• The “Un-sell”: Ads draw you in for a great deal on a product you want, but when you get there, the sales person only wants to show you something else… for a worse deal.
  • The “Huge Discount!!”: Unbelievable discounts that turn out to be… unbelievable. Stores inflate the “former price” by huge margins to claim big discounts, when the real market price discount is actually much smaller.
  • The “Renting is your best value”: Rent-to-own ads that claim you can save money by renting instead of buying out right. Compare the interest and total costs to buying with cash, or even on a credit card.
  • The “You Won!” Contest: Shiny, official-looking ads that appear like lottery tickets, claiming you won a big prize, but when you go to the business to claim your winnings, all you get is a bum deal.

Don’t get caught un-prepared, know your consumer rights and, if you have questions or concerns, call us at 800-649-2424!

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Welcome to National Consumer Protection Week!

Do you know your consumer rights? National Consumer Protection Week is a collaboration among state, federal and non-government organizations and agencies to raise awareness about consumer rights in the marketplace.

In addition to federal consumer protections, like the Do Not Call registry and the Fair Debt Collection Practices Act that puts limits on how third-party collection agencies can contact you or collect a debt, Vermont law has some important, and sometimes unique, consumer protections.

Each day this week we will be posting information about important rights you have as a Vermont consumer. check back here, on Facebook or on Twitter to learn more each day about these important protections!

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What happened when I went to do a credit freeze……

Recently, I went to visit my grandmother. She is nearing ninety, sharp as a tack and financially savvy. She manages her own investments (and those of other family members), and has a keen grasp of marketplace trends. As our talk turned to my work, the recent Equifax breach came up.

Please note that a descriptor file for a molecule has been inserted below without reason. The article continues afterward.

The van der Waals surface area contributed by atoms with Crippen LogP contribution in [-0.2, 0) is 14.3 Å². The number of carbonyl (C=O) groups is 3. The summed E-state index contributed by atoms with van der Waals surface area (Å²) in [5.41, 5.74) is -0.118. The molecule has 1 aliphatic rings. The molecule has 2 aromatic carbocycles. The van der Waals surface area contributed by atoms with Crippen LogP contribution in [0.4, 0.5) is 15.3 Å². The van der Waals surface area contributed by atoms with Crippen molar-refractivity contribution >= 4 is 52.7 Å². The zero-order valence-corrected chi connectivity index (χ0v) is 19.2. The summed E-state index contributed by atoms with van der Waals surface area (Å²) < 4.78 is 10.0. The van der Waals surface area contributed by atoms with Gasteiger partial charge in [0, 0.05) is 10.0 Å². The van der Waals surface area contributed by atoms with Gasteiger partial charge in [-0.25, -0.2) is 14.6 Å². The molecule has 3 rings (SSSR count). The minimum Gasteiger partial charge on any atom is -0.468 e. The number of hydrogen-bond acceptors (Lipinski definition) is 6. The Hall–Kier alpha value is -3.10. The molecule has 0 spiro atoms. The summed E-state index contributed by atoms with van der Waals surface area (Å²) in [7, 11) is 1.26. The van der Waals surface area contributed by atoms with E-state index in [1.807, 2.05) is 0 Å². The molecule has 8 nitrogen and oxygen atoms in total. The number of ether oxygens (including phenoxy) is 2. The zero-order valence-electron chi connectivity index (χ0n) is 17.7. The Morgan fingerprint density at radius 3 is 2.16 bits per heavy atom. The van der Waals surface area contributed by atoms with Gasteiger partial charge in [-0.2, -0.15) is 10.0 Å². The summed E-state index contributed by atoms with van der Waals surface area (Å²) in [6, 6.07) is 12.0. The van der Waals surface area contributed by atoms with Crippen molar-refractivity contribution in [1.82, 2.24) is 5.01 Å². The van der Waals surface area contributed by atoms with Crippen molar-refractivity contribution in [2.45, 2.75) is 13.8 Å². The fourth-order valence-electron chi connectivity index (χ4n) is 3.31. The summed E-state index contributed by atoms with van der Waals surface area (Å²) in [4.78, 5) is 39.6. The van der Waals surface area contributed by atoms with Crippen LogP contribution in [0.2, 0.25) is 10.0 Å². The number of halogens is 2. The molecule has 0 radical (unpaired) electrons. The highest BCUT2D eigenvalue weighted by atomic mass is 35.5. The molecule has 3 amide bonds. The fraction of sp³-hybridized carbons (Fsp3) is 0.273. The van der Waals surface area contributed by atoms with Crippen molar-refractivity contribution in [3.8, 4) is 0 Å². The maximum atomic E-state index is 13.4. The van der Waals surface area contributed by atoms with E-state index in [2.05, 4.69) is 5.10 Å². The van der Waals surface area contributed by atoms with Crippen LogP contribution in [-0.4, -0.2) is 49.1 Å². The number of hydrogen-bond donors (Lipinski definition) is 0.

Following the Equifax breach, our office has been recommending that folks consider placing a security freeze on their credit reports. A security, or “credit” freeze on your credit reports doesn’t affect your accounts, but it prevents any new accounts from being opened with your information. A security freeze is the most effective way to prevent unauthorized accounts. However, it’s not something most folks think about on a regular basis, even those who pay close attention to their finances and credit.

I asked my grandmother if she had placed a security freeze on her credit reports, and was unsurprised to learn that she had not. So, I offered to help my grandmother set those up, thinking that I would also gain some useful insight into the process I could bring back to my daily conversations with Vermonters as they struggle to respond to the breach.

We decided to try, first, to set up the freezes online. We logged on to the Consumer Assistance Program website, where I knew we could find links to the credit bureaus’ freeze pages in the Equifax information we have posted there. I launched a new tab for each, and we began entering the information they requested.

For all of these, some sensitive information is required. You will need to enter your Social Security Number. If you are not comfortable doing that online (which we totally understand), then you may wish to call the credit bureaus on the phone, or write to them through the regular mail. Once that information is entered, they will proceed to ask a number of questions to try and verify that you are, in fact, yourself.

A battery of questions about my grandmother’s past addresses, credit accounts and relatives came up. These were multiple choice questions, and sometimes confusing. We had to think carefully about each question, as a wrong answer would prevent us from completing the process. Some questions offered answer options that were all unrelated, and we had to be sure to select “None of these” where no answer was accurate.

After we got through these questions, we were able to submit the request. In three out of four, we successfully placed the freeze. One of the four (TransUnion), would not proceed, and required us to call an automated telephone line. We called the number, and completed the freeze process on the phone in just a few minutes.

Some folks may find that they cannot complete any of these online requests. You may have to send in what seems like a lot of supporting documents (like utility bills, mail, copies of ID, etc.). This is likely because there may be conflicting information, and the credit bureau wants to make sure you are who you say you are.

This process isn’t easy, but it is important. If you find you are having difficulty getting through the process, or have questions, give our office a call (800-649-2424). We may not be able to come for a visit, but we are happy to help!

-Jason, CAP Program Coordinator